Until robots start doing our killing on the battlefield (and according to Popular Mechanics: The New Technology of War, that day will be coming sooner than you think), the foot soldier is still the best "computer" we have, and the advanced systems being developed will catapult the average dog face into becoming a 21st century warrior. Evidently, the highest priority the U.S. military has right now is integrating all land, sea, and air operational systems into one centrally controlled system, guided by GPS and "Blue Force Tracking" (where each and every soldier can be tracked on the battlefield). This section also looks at The Stryker, an awesomely fierce armored personnel carrier/tank that can punch a whole in anything while hauling ass down the road at 70 miles-per-hour! I also found the discussion of the nanotechnology-designed "Liquid Armor" concepts utterly incredible, with talk of soldiers' uniforms that are as soft as silk, yet totally impervious to projectiles -- while literally acting as "health monitors" that could apply medically operations such as CPR to wounded soldiers. Seriously?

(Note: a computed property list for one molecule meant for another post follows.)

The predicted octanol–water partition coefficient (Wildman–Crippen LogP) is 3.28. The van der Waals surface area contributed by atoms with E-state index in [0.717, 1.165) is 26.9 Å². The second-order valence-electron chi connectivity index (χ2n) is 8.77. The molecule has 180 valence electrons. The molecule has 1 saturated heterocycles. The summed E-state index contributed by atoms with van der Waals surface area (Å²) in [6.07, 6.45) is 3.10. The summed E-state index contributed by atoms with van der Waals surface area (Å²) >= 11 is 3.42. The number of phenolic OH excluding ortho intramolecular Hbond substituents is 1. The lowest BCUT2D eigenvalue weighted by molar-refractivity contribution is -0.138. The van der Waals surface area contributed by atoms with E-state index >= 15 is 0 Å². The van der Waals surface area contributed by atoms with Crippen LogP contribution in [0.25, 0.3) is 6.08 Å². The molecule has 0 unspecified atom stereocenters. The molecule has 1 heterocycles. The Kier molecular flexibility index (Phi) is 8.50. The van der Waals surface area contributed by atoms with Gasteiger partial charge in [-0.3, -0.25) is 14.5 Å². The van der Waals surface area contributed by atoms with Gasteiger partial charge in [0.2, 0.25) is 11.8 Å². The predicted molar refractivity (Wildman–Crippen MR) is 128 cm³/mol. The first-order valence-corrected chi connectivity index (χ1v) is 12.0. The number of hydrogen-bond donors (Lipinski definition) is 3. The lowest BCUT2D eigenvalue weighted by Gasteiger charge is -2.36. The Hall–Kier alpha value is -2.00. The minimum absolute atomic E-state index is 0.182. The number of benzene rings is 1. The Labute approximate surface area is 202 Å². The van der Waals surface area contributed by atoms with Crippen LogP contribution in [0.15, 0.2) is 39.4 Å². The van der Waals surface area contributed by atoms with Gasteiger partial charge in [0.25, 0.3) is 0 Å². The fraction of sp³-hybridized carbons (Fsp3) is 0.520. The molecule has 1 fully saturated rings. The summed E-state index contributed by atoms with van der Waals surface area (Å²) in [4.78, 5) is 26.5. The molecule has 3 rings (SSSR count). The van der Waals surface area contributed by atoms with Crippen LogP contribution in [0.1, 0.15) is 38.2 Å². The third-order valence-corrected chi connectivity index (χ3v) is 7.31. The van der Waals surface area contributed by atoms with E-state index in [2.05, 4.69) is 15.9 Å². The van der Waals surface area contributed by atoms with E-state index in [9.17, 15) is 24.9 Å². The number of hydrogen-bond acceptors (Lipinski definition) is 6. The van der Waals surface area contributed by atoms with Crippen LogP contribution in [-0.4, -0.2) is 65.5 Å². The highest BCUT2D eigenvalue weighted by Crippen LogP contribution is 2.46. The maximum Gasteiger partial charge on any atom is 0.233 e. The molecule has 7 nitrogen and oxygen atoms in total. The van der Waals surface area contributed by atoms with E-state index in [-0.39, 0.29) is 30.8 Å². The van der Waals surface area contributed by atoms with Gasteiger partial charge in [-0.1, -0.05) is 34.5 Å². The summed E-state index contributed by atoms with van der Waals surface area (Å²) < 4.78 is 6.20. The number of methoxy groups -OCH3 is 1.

Air Power
More than any other component, speed is the absolute leveler in any armed air combat: the fastest jet wins. So the discussion of the new supersonic "scramjets -- where engineers predict hydrogen-compressed fuel systems that will produce speeds in excess of Mach 14 (!) - was fascinating. Stealth systems are also looked at, with the new Raptor fighter jets, as well as the F-22 and the infinitely adaptable F-35, providing some cool flight footage. Precision engagement is also discussed, with the AGM-130 and the JASSM "Fire and Forget" precision-guided bombing systems, looked at in detail. And wait until you see the X-45, the experimental unmanned stealth fighter jet.

Sea Power